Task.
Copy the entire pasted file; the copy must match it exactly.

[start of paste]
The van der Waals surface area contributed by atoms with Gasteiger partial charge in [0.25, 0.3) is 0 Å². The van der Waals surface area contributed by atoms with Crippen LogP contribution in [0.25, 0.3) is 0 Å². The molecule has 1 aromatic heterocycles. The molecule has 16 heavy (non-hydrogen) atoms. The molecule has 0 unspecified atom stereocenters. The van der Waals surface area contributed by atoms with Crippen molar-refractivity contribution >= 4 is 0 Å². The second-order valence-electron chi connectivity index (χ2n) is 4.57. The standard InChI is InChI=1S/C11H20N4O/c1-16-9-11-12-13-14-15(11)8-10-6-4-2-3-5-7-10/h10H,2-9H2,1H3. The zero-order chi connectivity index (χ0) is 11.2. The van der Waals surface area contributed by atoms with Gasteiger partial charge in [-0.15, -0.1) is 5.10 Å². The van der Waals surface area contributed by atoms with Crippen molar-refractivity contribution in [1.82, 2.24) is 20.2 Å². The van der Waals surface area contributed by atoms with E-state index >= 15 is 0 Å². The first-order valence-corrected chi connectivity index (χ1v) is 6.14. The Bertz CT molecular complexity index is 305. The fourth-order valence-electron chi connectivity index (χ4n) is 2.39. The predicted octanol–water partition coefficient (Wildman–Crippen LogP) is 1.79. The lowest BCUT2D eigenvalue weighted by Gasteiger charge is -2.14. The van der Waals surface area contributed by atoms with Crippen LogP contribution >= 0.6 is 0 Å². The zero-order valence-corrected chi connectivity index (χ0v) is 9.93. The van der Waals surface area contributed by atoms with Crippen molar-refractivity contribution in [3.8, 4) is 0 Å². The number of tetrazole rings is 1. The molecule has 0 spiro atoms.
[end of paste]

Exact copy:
The van der Waals surface area contributed by atoms with Gasteiger partial charge in [0.25, 0.3) is 0 Å². The van der Waals surface area contributed by atoms with Crippen LogP contribution in [0.25, 0.3) is 0 Å². The molecule has 1 aromatic heterocycles. The molecule has 16 heavy (non-hydrogen) atoms. The molecule has 0 unspecified atom stereocenters. The van der Waals surface area contributed by atoms with Crippen molar-refractivity contribution >= 4 is 0 Å². The second-order valence-electron chi connectivity index (χ2n) is 4.57. The standard InChI is InChI=1S/C11H20N4O/c1-16-9-11-12-13-14-15(11)8-10-6-4-2-3-5-7-10/h10H,2-9H2,1H3. The zero-order chi connectivity index (χ0) is 11.2. The van der Waals surface area contributed by atoms with Gasteiger partial charge in [-0.15, -0.1) is 5.10 Å². The van der Waals surface area contributed by atoms with Crippen molar-refractivity contribution in [1.82, 2.24) is 20.2 Å². The van der Waals surface area contributed by atoms with E-state index >= 15 is 0 Å². The first-order valence-corrected chi connectivity index (χ1v) is 6.14. The Bertz CT molecular complexity index is 305. The fourth-order valence-electron chi connectivity index (χ4n) is 2.39. The predicted octanol–water partition coefficient (Wildman–Crippen LogP) is 1.79. The lowest BCUT2D eigenvalue weighted by Gasteiger charge is -2.14. The van der Waals surface area contributed by atoms with Crippen LogP contribution >= 0.6 is 0 Å². The zero-order valence-corrected chi connectivity index (χ0v) is 9.93. The van der Waals surface area contributed by atoms with Crippen molar-refractivity contribution in [3.8, 4) is 0 Å². The number of tetrazole rings is 1. The molecule has 0 spiro atoms.